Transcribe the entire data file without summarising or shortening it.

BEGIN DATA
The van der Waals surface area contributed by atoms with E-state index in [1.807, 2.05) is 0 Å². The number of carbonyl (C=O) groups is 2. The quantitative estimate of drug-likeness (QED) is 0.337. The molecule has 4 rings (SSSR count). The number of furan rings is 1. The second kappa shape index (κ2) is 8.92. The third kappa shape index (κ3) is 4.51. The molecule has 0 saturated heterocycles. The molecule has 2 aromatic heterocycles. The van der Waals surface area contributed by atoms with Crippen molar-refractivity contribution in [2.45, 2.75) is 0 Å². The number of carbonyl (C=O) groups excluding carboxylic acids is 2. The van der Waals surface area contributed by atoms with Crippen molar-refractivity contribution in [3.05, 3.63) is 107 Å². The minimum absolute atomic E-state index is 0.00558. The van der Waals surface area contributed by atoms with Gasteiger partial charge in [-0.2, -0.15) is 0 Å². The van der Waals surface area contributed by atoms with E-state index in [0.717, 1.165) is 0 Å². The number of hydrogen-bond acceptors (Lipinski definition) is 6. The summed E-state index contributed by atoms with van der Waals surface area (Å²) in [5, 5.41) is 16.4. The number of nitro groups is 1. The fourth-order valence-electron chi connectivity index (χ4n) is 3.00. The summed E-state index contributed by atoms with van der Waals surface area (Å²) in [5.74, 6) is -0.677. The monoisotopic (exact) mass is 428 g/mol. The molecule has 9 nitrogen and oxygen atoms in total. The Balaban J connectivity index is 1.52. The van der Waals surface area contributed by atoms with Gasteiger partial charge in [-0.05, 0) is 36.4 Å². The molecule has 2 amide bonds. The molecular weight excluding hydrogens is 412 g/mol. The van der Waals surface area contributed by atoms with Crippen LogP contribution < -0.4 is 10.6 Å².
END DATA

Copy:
The van der Waals surface area contributed by atoms with E-state index in [1.807, 2.05) is 0 Å². The number of carbonyl (C=O) groups is 2. The quantitative estimate of drug-likeness (QED) is 0.337. The molecule has 4 rings (SSSR count). The number of furan rings is 1. The second kappa shape index (κ2) is 8.92. The third kappa shape index (κ3) is 4.51. The molecule has 0 saturated heterocycles. The molecule has 2 aromatic heterocycles. The van der Waals surface area contributed by atoms with Crippen molar-refractivity contribution in [2.45, 2.75) is 0 Å². The number of carbonyl (C=O) groups excluding carboxylic acids is 2. The van der Waals surface area contributed by atoms with Crippen molar-refractivity contribution in [3.05, 3.63) is 107 Å². The minimum absolute atomic E-state index is 0.00558. The van der Waals surface area contributed by atoms with Gasteiger partial charge in [-0.2, -0.15) is 0 Å². The van der Waals surface area contributed by atoms with E-state index in [0.717, 1.165) is 0 Å². The number of hydrogen-bond acceptors (Lipinski definition) is 6. The summed E-state index contributed by atoms with van der Waals surface area (Å²) in [5, 5.41) is 16.4. The number of nitro groups is 1. The fourth-order valence-electron chi connectivity index (χ4n) is 3.00. The summed E-state index contributed by atoms with van der Waals surface area (Å²) in [5.74, 6) is -0.677. The monoisotopic (exact) mass is 428 g/mol. The molecule has 9 nitrogen and oxygen atoms in total. The Balaban J connectivity index is 1.52. The van der Waals surface area contributed by atoms with Gasteiger partial charge in [-0.05, 0) is 36.4 Å². The molecule has 2 amide bonds. The molecular weight excluding hydrogens is 412 g/mol. The van der Waals surface area contributed by atoms with Crippen LogP contribution < -0.4 is 10.6 Å².